I have purposely said nothing of the outrages themselves, and confined my remarks to the letters, since these are the only things for which Edalji is now held responsible, and it is on account of that alleged responsibility that compensation's refused him. The writing of the letters does not appear to be a criminal offence, or at worst a minor one, so that if the assertion were true that Edalji wrote them, the country would none the less owe him compensation for his three years of gaol. I trust, however, that I have convinced every impartial man that the balance of evidence is enormously against Edalji having had anything to do with the letters. Redress for one unjust accusation has been refused by the simple process of making a second equally unjust. Nowhere in the State document is there one word of sorrow or repentance for the blunder so tardily found out. All honest, manly admission and moderate redress would have been met in a conciliatory spirit, and the matter would have ended. As it is, the sore still runs. Fortunately, behind the mutual whitewashers and the ring of interested officials, there is always the great public to whom an injured man may appeal.

Those who have followed my argument, and who agree with those conclusions, which seem to me to be inevitable, may well ask why all these documents and this reasoning have not been laid before the Committee and the Home Office. My answer is that they were so. I wish I could say with assurance that they were ever considered by the Committee. "Facts and printed matter" is their guarded description of what they have examined, and my documents could not be included is the letter. In their report there is not a word which leads me to think that my evidence was considered, and there are several passages — notably about Green, and about the eyesight — which make it difficult for me to behave that it was so. In the matter of the eyesight, the opinion of some unnamed prison doctor is endorsed, while there is no comment on the views of fifteen experts, some of them the first oculists in the country, which I sent in. As to the Home Office, I have shown them documents and demonstrated the points here set forth until I was weary. I was treated always with courtesy, but I was met also with a chilly want of sympathy. Instead of recognising that I had no possible object save the ends of justice, and that it was their function in this country to see that justice was done, they took an obvious side in favour of impeached officialdom, and made me feel at every point that there was a hostile atmosphere around me. However, in spite of every obstacle, nine-tenths of the victory is won, and I have not a doubt that the fair-minded men of this country, apart from every consideration of peruses or politics, will see that it is made complete by public apology and redress for a public wrong.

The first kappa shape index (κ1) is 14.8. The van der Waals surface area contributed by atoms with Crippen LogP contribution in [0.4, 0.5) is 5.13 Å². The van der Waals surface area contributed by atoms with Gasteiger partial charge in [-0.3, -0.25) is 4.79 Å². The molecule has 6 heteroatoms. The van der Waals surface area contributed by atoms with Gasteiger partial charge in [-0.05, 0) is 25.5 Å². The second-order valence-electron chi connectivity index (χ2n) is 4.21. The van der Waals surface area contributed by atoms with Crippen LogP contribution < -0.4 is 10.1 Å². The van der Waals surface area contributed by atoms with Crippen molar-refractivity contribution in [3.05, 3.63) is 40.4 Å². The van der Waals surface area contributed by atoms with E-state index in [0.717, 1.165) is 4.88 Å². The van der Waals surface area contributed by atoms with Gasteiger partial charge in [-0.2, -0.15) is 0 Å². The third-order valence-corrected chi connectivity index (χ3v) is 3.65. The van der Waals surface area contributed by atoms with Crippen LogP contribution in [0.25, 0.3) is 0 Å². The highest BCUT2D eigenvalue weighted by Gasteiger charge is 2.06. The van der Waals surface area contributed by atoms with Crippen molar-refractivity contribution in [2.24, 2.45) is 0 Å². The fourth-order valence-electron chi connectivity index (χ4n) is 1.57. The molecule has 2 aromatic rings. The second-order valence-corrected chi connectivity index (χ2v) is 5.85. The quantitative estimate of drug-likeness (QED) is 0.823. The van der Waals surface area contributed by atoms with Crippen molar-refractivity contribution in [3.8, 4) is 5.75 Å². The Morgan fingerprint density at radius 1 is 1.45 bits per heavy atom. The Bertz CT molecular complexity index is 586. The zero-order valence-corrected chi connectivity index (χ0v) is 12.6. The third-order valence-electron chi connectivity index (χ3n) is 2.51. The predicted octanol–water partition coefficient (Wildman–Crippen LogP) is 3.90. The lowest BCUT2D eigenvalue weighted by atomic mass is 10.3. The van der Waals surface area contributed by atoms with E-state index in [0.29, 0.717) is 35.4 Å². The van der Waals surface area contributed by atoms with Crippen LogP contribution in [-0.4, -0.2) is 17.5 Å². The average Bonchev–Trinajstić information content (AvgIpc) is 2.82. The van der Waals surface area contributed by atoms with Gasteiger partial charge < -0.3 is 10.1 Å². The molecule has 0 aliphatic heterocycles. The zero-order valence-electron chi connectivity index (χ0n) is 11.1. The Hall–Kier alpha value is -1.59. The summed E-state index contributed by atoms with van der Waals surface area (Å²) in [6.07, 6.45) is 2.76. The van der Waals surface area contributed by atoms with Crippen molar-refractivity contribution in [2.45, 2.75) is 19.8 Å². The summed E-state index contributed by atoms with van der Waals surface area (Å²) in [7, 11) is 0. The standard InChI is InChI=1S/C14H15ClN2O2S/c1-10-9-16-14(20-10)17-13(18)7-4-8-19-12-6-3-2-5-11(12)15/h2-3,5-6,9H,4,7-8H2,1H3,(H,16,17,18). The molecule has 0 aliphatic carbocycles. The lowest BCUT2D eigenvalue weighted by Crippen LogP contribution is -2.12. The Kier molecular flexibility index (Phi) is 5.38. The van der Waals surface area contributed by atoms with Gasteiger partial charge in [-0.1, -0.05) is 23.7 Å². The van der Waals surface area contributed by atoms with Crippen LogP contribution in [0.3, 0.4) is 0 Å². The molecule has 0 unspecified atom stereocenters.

Undershaw, May 20.

The majority of the subscribers to the Edalji Fund have now communicated their wishes to the hon. treasurer, at the offices of The Daily Telegraph, and have placed their contributions unreservedly at the disposal of Sir A. Conan Doyle's committee. They ask that the money in hand shall be allocated, as was suggested, to Mr. George Edalji's father and aunt, to meet legal expenses already incurred by the family, or to be spent, as the committee may determine, in renewed efforts to obtain for the pardoned man the compensation which the Home Secretary has withheld. In four instances only has it been found necessary to return the subscriptions, these having been originally received through Mr. R. D. Yelverton.